Bottom dragging, worms and anal glands Dr Stephen Cutter B.V.Sc(hons)
Most dogs do it occasionally but if your dog repeatedly drags their backside across the ground then it probably has one of two problems. It either has worms or its anal glands are full. Worms can be easily dealt with by giving your dog an all-wormer tablet. Make sure the product you use covers tapeworms as they are the most likely cause of bum dragging. To find out which product is best for your pet, speak to our friendly reception staff for advice.
Full anal glands can be a little more difficult to deal with. Anal glands are two small sacks of glandular tissue on either side of a dogís anus which produce a very strong-smelling secretion. The smell from anal glands is used by dogs to identify one another. This is what dogs are checking when they sniff each othersí rear end.
Anal glands are usually emptied when the dog defecates but sometimes they can become blocked. The blocked glands become uncomfortable for the dog so they try to squeeze the glands themselves by dragging their bottom along the ground. If they donít succeed the glands continue to fill becoming more and more uncomfortable. Dogs with impacted anal glands may also chew or bite at their rear end, trying to relieve the pressure. Impacted glands can become infected and form an abscess. Fluid from normal anal glands smells pretty bad to begin with, but the smell of infected glands can be overwhelming.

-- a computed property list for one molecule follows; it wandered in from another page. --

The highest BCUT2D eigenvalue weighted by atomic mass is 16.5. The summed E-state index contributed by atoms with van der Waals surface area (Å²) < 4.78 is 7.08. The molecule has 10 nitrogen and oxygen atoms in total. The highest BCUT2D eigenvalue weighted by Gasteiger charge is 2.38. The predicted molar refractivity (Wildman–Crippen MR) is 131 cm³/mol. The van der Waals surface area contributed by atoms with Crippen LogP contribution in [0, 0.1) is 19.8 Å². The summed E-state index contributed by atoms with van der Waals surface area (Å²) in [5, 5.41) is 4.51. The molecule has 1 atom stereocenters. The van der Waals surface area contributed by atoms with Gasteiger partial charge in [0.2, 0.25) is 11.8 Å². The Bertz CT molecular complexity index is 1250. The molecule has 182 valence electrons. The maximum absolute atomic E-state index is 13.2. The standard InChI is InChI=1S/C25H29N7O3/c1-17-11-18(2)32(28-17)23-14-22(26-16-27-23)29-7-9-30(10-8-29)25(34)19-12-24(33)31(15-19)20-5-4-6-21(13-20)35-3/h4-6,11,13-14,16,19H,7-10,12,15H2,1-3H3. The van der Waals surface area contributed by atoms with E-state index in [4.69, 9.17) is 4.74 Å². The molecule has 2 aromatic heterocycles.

While it is not one of our favourite jobs, our vets can empty your dogís anal glands when they are blocked. If they are infected antibiotics may also be necessary. In severe ongoing cases surgery may be necessary.
Some individual dogs have recurrent trouble emptying their anal glands; it is not known why this affects some dogs and not others. In these cases, getting us to express them regularly is the best way of keeping your dog comfortable. Early treatment is best and will make you and your dog much happier!